Friday, December 2, 2016

Tomten/Nisser/Gnomes/Forest Folk

Earlier this week my mom and I took a trip to the Bachman's Idea House (our favorite destination for decorating ideas) and saw an adorable tomten ornament. 
I figured they would be easy enough to make, and it wouldn't cost me $8.99 each.
First I grabbed a branch from my back yard and cut it into about 3 inch lengths, then I assembled the rest of my tools and materials. 

First, I pushed a nail through the center of a half-yard length of ribbon and then nailed into the top of the branch segments. Next, I threaded on a large wooden bead.
This was a step ably performed by my faithful assistant.
                                 
Next I tied a length of freshly combed wool roving with the ribbon for the beard.
Then came lots of braiding, and more braiding and finally a little hat.
The Youngest made her own (I did the nailing and tied two knots, but she attached the hair and sewed her own hat!) and she decided that since this one was a princess she would need a pink hat.
As a secular Presbyterian, I usually go for the winter-themed in Christmas ornaments rather than the religious ones and these fit the bill perfectly.
The best part of this is that I had all the materials on hand, so they were all free! (okay, I know I bought those materials but not for this project, so I stand by my earlier statement.)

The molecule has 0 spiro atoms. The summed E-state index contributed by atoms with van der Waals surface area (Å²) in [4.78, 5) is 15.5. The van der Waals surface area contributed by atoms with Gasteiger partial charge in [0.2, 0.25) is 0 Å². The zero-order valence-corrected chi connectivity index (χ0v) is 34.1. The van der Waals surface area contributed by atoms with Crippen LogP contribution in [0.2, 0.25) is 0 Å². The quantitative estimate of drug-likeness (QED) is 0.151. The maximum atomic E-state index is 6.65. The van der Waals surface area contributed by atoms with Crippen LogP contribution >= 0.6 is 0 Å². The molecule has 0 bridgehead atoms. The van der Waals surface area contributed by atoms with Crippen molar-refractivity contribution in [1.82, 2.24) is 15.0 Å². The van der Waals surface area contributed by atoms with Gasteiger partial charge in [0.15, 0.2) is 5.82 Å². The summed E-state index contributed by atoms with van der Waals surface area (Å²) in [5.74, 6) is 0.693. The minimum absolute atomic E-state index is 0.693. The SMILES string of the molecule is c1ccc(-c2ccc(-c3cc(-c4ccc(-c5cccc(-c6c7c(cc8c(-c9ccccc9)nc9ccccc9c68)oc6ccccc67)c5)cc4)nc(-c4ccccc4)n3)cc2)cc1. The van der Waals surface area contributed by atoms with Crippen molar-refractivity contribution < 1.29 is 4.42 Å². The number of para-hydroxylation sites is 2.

Hope you're all doing well out there in internetland.

Tuesday, November 29, 2016

A New Sweater

I cast on a new sweater on Sunday with the yarn I have been spinning, and I am slowly making my way through it.
There are 6 colors of yarn here, three from a pack that was graciously gifted to me by a friend, one natural grey sheepy's fleece, one natural white sheepy's fleece, and the green is hand-dyed with marigold. I am excited to see how it develops. The plan is to use all of the colors in a Icelandic-inspired yoke.
First I have lots of plain body to knit, and that should be a nice calming activity while I am still processing the election.
What's on your needles?

Thursday, November 17, 2016

You Spin Me Right 'Round, Baby, Right 'Round

Spinning has been very therapeutic for me over this election season. 
I think I have spun about 800 yards or so. It's been about 100 yards per day. 
This week, since the weather has been dramatically warmer than usual, I put out a call for marigolds and my mom and a few friends offered me their remaining blossoms. 
These have all been dyed with marigolds. The first dye batch had some nasturtiums in it and I wonder if that's why the yarn came out so very bright green. I love it! 
I let that batch cool and then heated it up again and I got the darker gold below. The largest yellow skein, second from the top, was a new batch of dye. I really liked that one too. In fact, when I finished dyeing the yarn I had so much dye left that I threw in a couple of shirts of mine and dyed them.
I have another skein in the pot right now that I was promised would come out pink (avocado skins), but the yarn isn't taking the dye very well and it's just kinda brown. 
I will see how that shapes up after a few more hours to soak up the color